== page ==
The Consumer Staples Select Sector SPDR Fund (XLP ), the largest consumer staples ETF, and rival staples ETF are soaring this year as investors embrace defensive sectors. For its part, XLP is higher by almost 20%.
The consumer staples segment has long been viewed as a high-quality and defensive play. The slow and steady nature of the consumer staples business has long been touted as a safe play for all periods since consumers will still need to buy the basic necessities.
Consumer staples are the products that people use frequently and occupy a significant chunk of the average household’s budget. The sector provides the goods that shoppers typically consume on a weekly or even daily basis, and many will continue to purchase these products even during a recession.
As marquee XLP components, such as Coca-Cola (KO), Procter & Gamble Co. (PG) and Walmart (WMT) have all been trading at or near all-time highs, some market observers have grown concerned the consumer staples sector is becoming richly valued.
Pricey Consumer Staples
Credit Suisse analyst Kaumil Gajrawala reviewed large- and mega-cap consumer staples fare, such as Coca-Cola, Procter & Gamble, PepsiCo. (PEP) and Colgate-Palmolive (CL), revealing a tepid stance those names.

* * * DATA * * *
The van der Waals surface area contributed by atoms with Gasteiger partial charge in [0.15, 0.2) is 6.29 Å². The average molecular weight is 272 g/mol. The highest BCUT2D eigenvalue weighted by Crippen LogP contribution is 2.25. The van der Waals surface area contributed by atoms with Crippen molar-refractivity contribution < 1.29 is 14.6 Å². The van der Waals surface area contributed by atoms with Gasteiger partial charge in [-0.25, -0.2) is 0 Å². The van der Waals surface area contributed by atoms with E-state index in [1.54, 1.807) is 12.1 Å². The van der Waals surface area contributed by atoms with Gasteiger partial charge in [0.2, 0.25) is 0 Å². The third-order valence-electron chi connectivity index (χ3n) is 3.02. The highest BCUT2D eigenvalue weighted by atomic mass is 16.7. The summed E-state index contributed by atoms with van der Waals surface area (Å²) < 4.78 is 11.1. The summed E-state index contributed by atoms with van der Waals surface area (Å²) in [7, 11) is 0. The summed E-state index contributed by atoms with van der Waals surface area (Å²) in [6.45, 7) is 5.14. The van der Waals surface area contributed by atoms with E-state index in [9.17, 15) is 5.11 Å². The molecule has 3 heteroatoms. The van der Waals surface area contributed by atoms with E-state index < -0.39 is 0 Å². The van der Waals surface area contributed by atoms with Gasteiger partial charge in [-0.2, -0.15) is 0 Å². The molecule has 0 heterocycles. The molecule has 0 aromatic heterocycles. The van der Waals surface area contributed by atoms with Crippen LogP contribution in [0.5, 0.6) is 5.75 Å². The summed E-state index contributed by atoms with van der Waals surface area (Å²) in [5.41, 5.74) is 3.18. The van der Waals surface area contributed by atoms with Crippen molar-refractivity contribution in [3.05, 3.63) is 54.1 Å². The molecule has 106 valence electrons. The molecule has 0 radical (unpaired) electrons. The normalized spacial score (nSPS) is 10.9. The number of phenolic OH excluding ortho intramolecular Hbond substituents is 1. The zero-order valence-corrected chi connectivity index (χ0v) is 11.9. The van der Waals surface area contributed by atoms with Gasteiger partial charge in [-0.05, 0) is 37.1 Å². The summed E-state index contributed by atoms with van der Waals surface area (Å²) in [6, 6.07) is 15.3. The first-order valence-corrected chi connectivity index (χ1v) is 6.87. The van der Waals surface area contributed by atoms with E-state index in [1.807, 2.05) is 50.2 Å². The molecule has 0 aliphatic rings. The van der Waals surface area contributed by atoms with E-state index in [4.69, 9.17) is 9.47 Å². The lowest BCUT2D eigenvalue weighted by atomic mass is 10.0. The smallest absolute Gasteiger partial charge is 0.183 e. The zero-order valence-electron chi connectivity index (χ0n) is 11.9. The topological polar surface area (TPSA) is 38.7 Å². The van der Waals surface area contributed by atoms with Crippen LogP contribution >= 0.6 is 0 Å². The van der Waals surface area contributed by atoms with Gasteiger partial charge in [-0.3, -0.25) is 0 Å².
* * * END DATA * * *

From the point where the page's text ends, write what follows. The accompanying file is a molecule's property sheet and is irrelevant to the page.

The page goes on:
“With these stocks trading at 15-year peak valuations, Gajrawala wrote that he is neutral to negative on the space, and is concerned that investors are overlooking necessary investments at some companies, like Pepsi and Coke, that could require ‘years-long spending,’” reports Teresa Rivas for Barron’s.
Investors typically shift into consumer staples during bouts of market volatility because of the sector’s relatively generous dividend payouts and the slow-and-steady nature of the consumer staples business – consumers usually continue purchase basic products that staples firms sell regardless of market or economic conditions.
Consumer staples, health care, and industrial sectors typically outperform during the so-called slowdown period of a business cycle when economic growth starts decelerating but remains positive, the economy runs beyond its full capacity and monetary policy becomes restrictive.
“Organic-sales growth has been a big driver for consumer-staples stocks in recent years, but Gajrawala said he sees risks to the shares on this count,” according to Barron’s. “The strength of the U.S. dollar is a headwind, as is the fact that organic-revenue improvement in the first half of the year was largely driven by changes to pricing and mix made in the fall of 2018, setting up difficult comparisons in the second half of the year.”
This article originally appeared on ETFTrends.com